People only accomplish the goals they plan to accomplish. You probably have big plans to engage your community with the message of Jesus, but you need to back that vision up with tangible, written-down goals.
Genesis 24 and the story of Eliezer provide a great model for us in developing and pursuing goals. Last week, I shared with you five steps to Eliezer's goal-setting strategy. Here are five more:
1. Diagnose the problems. To identify the roadblocks and obstacles that often get in your way, ask yourself these two questions:
—Why don't I have this already?
—What are the barriers?
Once you do, you'll probably find several kinds of barriers holding you back.
Consider all the problems Eliezer faced going to a foreign country to get a wife for Isaac. He's heading to a country where he has never been. He needs to find a woman he has never met. He must convince her to go and marry a total stranger. Then he must get her parents' consent.
Eliezer faced many different problems. You're likely facing a variety of barriers as well. It's important to take note of them.
2. Design a plan. Once you've identified the barriers in your way, you'll need a course of action. Write down some specific steps, and set a deadline. Ask yourself these questions:
—How do I intend to get there?
—How long will it take?
Eliezer's plan was a masterpiece. He lays it all out in Genesis 24:11-15. It's basically a test that only a potential bride for Isaac would pass.
3. Discipline your personality. We accomplish nothing great without personal discipline. The bottom line is always your character. While you are working on your goals, God is working on you. During the planning and goal-setting process, God will change you while you grow toward your goals.
I've said many times when speaking to pastors: "Growing churches require growing pastors." That's true in every area of our lives. Growing businesses require growing businesspeople. Growing marriages require growing husbands and wives. The moment you stop growing, you die.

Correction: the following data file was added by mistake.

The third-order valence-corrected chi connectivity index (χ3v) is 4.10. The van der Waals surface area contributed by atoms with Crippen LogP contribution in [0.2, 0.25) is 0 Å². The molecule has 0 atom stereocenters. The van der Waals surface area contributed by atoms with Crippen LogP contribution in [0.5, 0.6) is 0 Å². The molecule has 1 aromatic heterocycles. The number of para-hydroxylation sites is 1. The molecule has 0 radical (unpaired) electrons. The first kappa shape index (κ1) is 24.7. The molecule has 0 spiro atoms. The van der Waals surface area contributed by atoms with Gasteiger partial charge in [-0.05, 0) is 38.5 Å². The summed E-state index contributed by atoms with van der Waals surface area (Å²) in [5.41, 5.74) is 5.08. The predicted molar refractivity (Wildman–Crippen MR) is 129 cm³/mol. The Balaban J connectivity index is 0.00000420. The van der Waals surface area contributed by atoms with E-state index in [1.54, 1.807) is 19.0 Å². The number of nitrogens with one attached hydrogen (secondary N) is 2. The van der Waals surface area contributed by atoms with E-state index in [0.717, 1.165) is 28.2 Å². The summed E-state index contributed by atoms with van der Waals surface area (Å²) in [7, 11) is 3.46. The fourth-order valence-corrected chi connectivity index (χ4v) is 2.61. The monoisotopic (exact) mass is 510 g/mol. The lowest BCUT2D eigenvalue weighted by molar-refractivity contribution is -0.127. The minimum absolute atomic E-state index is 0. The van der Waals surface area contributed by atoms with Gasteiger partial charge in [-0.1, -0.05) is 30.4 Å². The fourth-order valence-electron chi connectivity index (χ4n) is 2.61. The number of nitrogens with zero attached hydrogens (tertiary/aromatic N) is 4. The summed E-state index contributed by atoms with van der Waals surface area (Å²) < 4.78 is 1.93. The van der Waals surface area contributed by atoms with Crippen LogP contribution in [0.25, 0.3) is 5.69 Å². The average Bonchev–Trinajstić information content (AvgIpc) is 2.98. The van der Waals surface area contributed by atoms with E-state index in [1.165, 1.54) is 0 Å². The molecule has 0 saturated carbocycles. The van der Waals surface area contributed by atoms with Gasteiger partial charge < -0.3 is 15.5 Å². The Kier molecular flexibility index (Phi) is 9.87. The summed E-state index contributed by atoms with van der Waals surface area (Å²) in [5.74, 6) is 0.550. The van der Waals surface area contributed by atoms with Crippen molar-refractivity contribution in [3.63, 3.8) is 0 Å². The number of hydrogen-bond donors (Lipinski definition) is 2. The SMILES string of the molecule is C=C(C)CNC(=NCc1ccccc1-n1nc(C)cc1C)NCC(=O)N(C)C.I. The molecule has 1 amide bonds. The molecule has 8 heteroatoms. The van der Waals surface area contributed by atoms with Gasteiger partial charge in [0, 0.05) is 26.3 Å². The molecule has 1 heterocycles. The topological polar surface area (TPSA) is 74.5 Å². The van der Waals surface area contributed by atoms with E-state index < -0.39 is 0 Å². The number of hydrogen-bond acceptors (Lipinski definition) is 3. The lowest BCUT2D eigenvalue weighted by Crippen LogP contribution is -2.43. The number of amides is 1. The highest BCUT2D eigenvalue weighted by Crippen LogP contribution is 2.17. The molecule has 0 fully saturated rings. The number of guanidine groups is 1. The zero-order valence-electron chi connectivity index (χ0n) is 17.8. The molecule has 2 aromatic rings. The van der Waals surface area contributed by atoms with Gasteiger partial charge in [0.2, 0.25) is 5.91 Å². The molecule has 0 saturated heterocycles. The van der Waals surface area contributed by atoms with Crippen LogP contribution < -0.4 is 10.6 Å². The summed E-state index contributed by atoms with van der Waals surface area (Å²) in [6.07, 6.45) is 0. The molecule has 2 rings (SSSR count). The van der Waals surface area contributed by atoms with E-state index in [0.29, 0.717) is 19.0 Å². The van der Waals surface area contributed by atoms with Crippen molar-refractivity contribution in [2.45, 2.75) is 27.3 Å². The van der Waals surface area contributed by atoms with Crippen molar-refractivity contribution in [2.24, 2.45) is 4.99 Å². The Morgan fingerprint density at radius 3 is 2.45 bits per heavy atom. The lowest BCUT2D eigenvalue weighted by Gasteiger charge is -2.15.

Eliezer shows personal discipline several times in the story. Notice how he patiently observed Rebekah before he initiated contact with her (verse 21). See how he waited to eat until he had the conversation he wanted to have with Rebekah's family (verse 33). He even shows great time-management discipline by hurrying back to his master once he completed his objective (verse 56).
Eliezer is disciplining his personality. You'll need to learn how to do that if you want to reach your goals. You must work on you as you work toward your goals.
4. Deposit the price. Great goals require great sacrifices. I know many people who have big goals, but they only want to reach them if it's convenient. That will never work.
Ask yourself three questions at this stage:
—What will it cost me?
—What am I willing to give?
—Is it worth it?
In Genesis 24:53, the Bible notes the price Eliezer paid to complete his goal: "Then the servant brought out jewels of silver and gold, and clothing and gave them to Rebekah. He also gave precious things to her brother and to her mother."
Just like Eliezer, you'll pay a price for reaching your goals. You need to know what that cost is and whether you're willing to pay it before you get started.
10. Depend on people. You will never achieve much in life until you learn to get along with others. You need to learn to depend on people because God works through people. It takes teamwork and cooperation to reach your goals. Success is never a one-person show. It's always a joint effort.
Ask yourself at this stage: Who else can I involve?
Eliezer did everything he could to cooperate with Rebekah's family. Read Genesis 24:49-51. He knew he needed their support, so he worked with the family.
The secret of a great church is commitment and unity. When there is commitment and cooperation, God can do tremendous work.
Successful leaders set goals they can reach. As you look to accomplish yours, you'd be wise to follow Eliezer's example.
For the original article, visit pastors.com.
Rick Warren is the founding pastor of Saddleback Church, one of America's largest and most influential churches. He is the author of the New York Times' bestseller The Purpose Driven Life. His book The Purpose Driven Church was named one of the 100 Christian books that changed the 20th century. Pastor Rick started The PEACE Plan to show the local church how God works through ordinary people to address the five global giants of spiritual emptiness, self-serving leadership, poverty, disease and illiteracy. You can listen to Daily Hope, Pastor Rick's daily 25-minute audio teaching, or sign up for his free daily devotionals at PastorRick.com. He is also the founder of Pastors.com, a global online community created to encourage pastors.
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